WWII hero to receive French Legion of Honor at Montgomery Post 79


March 9, 2022

Tim Engstrom Mike Maxa
Director of Communications Adjutant
American Legion Dept. of Minnesota American Legion Dept. of Minnesota
tengstrom@mnlegion.org mmaxa@mnlegion.org
952-679-0134 763-229-7595

WWII hero to receive French Legion of Honor at Montgomery Post 79

~~ Please inform public of ceremony, and media is welcome to attend ~~

WHO: Consul General of France in Chicago Yannick Tagand
WHAT: Awarding of French Legion of Honor to Montgomery resident Arnold J. Zahratka
WHERE: Montgomery American Legion Post 79, 102 Elm Ave. SW
WHEN: 10 a.m. March 23

Montgomery man Arnold J. Zahratka, 96, will receive the highly regarded French Legion of Honor in a special ceremony on March 23 at Montgomery American Legion Post 79. The public is welcome.

Established by Napoleon Bonaparte in 1802, the French Legion of Honor is one of the most famous military decorations in the world. French ministers are responsible for identifying potential honorees. It is the highest distinction that France can bestow upon those who have achieved remarkable deeds for France. Zahratka will become a member of the National Order of the Legion of Honor.

Consul General of France in Chicago Yannick Tagand will be on hand to award the special honor on behalf of French President Emmanuel Macron. Tagand protects the interests of French residents and tourists in 13 Midwestern states, and he advances partnerships between France and the United States. He will arrive with chauffer Noureddine Tayazime.

Participants in the ceremony will be made available to the media following the brief ceremony.

About Arnold Zahratka

Zahratka was born Aug. 31, 1925, to parents Tom and Bessie Zahratka. He attended St. Raphael Catholic School, then Montgomery High School. At age 18, he was drafted into the Army in October 1943.

After 17 months of training in Florida, then a few more days in North Carolina, he was sent to Camp Atterbury, Indiana, to join the 106th Infantry Division. He showed proficiency as an expert rifleman, machine gunner and hand grenadier. The 106th was shipped to England for further training before going to Le Havre, in the Normandy region of France.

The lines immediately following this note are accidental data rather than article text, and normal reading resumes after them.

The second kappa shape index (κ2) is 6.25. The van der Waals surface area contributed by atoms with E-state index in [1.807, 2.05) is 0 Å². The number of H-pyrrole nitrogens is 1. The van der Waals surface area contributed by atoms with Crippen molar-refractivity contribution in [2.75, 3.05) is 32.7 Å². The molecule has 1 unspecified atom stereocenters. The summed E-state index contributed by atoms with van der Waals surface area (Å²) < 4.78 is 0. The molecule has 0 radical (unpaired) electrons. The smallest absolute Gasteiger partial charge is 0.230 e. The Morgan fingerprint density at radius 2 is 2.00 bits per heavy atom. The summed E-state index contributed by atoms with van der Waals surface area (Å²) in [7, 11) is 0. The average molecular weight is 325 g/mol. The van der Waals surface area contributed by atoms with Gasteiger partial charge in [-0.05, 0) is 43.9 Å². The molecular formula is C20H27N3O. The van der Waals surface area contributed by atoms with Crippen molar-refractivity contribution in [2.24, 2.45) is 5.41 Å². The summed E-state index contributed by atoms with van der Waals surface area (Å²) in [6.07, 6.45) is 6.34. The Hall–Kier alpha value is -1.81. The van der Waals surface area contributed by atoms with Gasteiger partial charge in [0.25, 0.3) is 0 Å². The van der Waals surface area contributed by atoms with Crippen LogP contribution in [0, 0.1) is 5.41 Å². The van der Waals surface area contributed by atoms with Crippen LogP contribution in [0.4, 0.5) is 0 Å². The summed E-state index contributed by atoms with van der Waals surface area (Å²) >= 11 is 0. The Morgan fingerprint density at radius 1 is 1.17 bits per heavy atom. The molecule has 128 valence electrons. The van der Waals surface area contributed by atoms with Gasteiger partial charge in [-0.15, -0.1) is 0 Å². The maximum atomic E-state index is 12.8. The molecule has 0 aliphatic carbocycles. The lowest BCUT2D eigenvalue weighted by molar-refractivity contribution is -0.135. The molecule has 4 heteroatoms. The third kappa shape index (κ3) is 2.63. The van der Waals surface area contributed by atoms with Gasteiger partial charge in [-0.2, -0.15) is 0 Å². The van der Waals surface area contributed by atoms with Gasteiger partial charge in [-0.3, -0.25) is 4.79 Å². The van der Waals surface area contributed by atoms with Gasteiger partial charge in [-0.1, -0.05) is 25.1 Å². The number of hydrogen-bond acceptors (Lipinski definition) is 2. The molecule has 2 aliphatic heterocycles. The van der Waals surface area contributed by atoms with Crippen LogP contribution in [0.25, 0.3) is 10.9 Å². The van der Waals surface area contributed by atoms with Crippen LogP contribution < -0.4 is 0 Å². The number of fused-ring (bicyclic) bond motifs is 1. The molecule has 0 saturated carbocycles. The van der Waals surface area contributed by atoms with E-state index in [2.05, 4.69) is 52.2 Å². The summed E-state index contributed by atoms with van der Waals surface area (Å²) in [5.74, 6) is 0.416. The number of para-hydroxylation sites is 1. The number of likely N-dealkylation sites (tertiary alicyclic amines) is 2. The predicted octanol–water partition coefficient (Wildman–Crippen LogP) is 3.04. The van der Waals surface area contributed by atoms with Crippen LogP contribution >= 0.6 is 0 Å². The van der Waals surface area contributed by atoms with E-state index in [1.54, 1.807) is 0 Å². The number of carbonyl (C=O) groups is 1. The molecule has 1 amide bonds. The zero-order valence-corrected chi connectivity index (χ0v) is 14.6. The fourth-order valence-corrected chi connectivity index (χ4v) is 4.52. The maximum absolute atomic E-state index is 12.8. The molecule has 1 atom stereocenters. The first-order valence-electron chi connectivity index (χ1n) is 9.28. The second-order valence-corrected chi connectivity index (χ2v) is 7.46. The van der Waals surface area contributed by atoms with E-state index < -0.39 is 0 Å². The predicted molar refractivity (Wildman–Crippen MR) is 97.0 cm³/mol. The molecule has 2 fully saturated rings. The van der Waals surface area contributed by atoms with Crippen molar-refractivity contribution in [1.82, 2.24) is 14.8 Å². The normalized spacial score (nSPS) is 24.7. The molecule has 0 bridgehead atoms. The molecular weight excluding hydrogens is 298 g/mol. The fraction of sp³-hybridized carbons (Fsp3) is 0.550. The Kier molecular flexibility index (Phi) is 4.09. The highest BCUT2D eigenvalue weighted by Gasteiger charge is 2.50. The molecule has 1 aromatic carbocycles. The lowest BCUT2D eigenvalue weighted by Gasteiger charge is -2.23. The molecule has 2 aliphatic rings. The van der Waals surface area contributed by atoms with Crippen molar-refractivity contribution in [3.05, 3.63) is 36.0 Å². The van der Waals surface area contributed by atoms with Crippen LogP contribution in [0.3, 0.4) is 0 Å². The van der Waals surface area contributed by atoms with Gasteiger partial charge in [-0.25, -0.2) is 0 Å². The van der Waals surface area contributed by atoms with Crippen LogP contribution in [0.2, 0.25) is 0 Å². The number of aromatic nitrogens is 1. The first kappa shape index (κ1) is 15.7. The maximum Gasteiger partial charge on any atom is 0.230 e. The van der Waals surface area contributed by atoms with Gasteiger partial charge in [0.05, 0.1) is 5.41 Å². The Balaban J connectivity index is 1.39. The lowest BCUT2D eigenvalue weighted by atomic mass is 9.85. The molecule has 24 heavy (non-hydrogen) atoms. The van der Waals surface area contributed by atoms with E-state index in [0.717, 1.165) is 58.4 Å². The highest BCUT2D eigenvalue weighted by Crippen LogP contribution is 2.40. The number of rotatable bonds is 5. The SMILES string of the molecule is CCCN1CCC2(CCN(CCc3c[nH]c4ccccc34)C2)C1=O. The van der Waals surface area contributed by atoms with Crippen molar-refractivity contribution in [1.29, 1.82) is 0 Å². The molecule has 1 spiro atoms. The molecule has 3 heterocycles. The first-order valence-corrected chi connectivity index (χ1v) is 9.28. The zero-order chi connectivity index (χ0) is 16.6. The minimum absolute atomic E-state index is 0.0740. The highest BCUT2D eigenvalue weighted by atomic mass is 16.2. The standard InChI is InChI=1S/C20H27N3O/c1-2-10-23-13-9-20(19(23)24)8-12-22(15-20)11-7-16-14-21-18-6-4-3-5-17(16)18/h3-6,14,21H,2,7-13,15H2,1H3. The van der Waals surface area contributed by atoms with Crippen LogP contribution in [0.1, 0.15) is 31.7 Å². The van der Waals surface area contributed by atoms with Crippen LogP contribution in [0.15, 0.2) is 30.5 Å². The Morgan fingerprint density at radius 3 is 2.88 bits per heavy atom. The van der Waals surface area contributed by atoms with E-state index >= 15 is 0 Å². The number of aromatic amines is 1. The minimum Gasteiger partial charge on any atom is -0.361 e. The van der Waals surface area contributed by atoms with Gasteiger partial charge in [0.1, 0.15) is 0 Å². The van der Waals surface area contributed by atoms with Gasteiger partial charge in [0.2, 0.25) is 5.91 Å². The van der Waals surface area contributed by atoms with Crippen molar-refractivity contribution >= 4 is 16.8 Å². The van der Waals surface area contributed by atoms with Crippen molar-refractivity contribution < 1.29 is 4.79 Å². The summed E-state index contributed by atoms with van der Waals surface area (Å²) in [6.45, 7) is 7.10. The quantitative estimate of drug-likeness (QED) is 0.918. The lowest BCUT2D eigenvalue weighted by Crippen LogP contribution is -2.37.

There, the 106th regrouped and headed east to confront the Nazis in the Battle of the Bulge in 1944. Many soldiers in the division were captured or killed during the Ardennes campaign. The Germans encircled two of the division’s three infantry regiments — the 422nd and 423rd — and gained 6,000 prisoners in one of the largest mass surrenders in U.S. military history. Zahratka, however, was part of the division’s lone remaining infantry regiment, the 424th. They fought through eastern Belgium and down into the Alsace region of France. In the chaos of war, Arnold ended up being separated from his unit and was left alone in the Ardennes with no ammunition and very few provisions but eventually found his way back to his unit.

Zahratka was assigned to various duties in northern France and Belgium, then returned to California and finally to Camp McCoy, Wisconsin, where he was discharged in March 1946 with the rank of private first class.

He has received the American Campaign Medal, Bronze Star, European Campaign Medal, Army of Occupation Medal, World War II Medal, Efficiency Fidelity & Honor Medal, life member of the 106th Infantry Division Association (Golden Lions), a Good Conduct Medal and a diploma from the French government for his part in liberating France.

He is a 70-year member of The American Legion. He has volunteered in many church and community activities and is well-respected in the Montgomery community.

After the war, Zahratka worked as a mechanic for several years before opening his own business, Buck’s Cities Service. After five years, he sold it and opened Buck’s Tavern, operating during the early 1960s. He sold it in the late 1960s and began working as a heavy equipment operator for Alexander Construction in Apple Valley. After 30 years, he retired, pursuing hobbies of fishing, snowmobiling, motorcycling and driving his Model T.

He married Gladys in February 1949. They had three children, Keith, Linda and Arnold. In January 2022, Gladys died of complications from Parkinson’s disease. Arnold has been blessed with six grandchildren, 12 great-grandchildren and one great-great-grandchild.

About the medal

Since its inception, the medal consists of a five-armed “Maltese Asterisk” enameled in white, joined with branches of laurel and oak. (Image attached.)

At the center of the star, there is a medallion representing: on the front side, the symbol of the Republic with the inscription “République Française” and on the other side, a flag and a banner intertwining one another with the circular inscription “Honneur et Patrie.” The ribbon is in red moiré silk.

The president of the French Republic is the Grand Master of the Order and appoints all other members of the order — by convention, on the advice of the government. A chancery and a council of the order manage the order. They are located in Paris.

FOR MORE INFORMATION: www.mnlegion.org

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